Effects of Prescribed Burning on Aspen Mortality and Vigour

The Dieleman grassland on Grouse Mountain near Smithers was burned in May 2002 by the BC Ministry of Forests and Range (Veenstra and Haeussler 2002). Immediately after the burn we located 5 plots within areas of young aspen adjacent to the grassland and flagged 8-10 trees in the following categories: unburned, lightly burned (singed base, low scorch height) and severely burned (charred, partially consumed tree base and roots, higher scorch height) (Figs. 1-2). One plot was subxeric and located on shallow soils near bedrock, three plots were submesic and located on shedding sites with moderately deep soils or colluvium, and one plot was mesic and located in deep soils on a slightly receiving site. No unburned trees were found on the subxeric plot nor on one of the submesic plots.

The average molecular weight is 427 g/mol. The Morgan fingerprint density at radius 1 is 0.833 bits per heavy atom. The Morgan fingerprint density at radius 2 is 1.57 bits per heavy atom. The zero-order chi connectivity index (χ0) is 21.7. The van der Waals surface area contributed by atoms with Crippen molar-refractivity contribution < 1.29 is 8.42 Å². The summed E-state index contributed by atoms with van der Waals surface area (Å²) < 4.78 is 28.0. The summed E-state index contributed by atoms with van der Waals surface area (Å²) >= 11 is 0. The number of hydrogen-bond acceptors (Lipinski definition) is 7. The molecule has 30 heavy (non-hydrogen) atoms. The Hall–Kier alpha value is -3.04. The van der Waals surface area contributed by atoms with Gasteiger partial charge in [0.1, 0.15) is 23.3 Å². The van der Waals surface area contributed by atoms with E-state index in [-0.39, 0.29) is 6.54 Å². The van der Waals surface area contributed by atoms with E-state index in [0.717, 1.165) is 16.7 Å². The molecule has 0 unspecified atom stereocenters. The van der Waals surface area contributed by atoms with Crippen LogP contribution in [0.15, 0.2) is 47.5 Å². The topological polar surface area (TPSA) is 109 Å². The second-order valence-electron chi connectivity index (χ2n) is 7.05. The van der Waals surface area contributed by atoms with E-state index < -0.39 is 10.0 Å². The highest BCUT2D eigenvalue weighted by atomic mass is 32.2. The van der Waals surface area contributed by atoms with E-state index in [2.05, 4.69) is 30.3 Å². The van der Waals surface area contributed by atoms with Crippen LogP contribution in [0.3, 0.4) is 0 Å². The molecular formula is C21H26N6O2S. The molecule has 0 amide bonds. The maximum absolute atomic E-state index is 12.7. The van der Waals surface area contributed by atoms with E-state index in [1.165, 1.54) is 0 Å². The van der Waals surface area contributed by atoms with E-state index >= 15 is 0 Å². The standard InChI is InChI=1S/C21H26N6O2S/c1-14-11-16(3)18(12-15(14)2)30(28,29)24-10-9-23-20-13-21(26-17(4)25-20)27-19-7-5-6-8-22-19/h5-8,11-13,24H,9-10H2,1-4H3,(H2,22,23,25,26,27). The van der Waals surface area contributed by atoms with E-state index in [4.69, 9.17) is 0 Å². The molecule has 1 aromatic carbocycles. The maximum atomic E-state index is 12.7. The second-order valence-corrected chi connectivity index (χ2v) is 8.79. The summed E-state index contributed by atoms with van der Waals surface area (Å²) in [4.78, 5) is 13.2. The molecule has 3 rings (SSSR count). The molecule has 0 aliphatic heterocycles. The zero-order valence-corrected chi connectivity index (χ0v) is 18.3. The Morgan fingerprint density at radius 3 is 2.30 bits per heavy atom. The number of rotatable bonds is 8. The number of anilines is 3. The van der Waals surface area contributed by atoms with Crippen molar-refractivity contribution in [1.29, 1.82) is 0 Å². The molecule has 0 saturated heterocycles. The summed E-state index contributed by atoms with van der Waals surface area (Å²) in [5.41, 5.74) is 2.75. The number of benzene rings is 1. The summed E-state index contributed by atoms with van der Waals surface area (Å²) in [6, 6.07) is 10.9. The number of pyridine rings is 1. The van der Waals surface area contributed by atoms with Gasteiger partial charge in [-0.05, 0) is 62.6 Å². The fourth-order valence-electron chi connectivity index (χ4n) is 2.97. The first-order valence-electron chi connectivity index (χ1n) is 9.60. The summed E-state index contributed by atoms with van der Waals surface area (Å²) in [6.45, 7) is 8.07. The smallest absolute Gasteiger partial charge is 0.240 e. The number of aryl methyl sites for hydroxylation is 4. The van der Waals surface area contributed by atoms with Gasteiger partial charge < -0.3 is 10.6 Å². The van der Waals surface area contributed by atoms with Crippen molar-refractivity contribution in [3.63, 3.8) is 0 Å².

In August 2002 and June 2008 we relocated the ribboned aspen trees and assigned each tree a vigour rating based on foliage condition and the amount of live crown. The vigour ranking was not based on the degree of scarring on the trunk. 0 = dead, 1 = poor, 2 = fair, 3 = good, 4 = excellent. No trees were rated as excellent. In 2008 we also noted the frequency and size of aspen suckers within the plot.

Repeated measures ANOVA was used to test for differences in mortality rate and aspen vigour by year and burn severity. We used linear regression to test for a relationship between aspen mortality and vigour and the soil moisture regime.

Data and Resources

Additional Info

Field Value
Source URL
Author(s) S. Haeussler, A. de Groot
Funding Agency/Agencies BC Habitat Conservation Trust Foundation
Affiliated Institution(s) Bulkley Valley Research Centre, UBC Forest Sciences Dept, Drosera Ecological Consulting
Publication Year 2008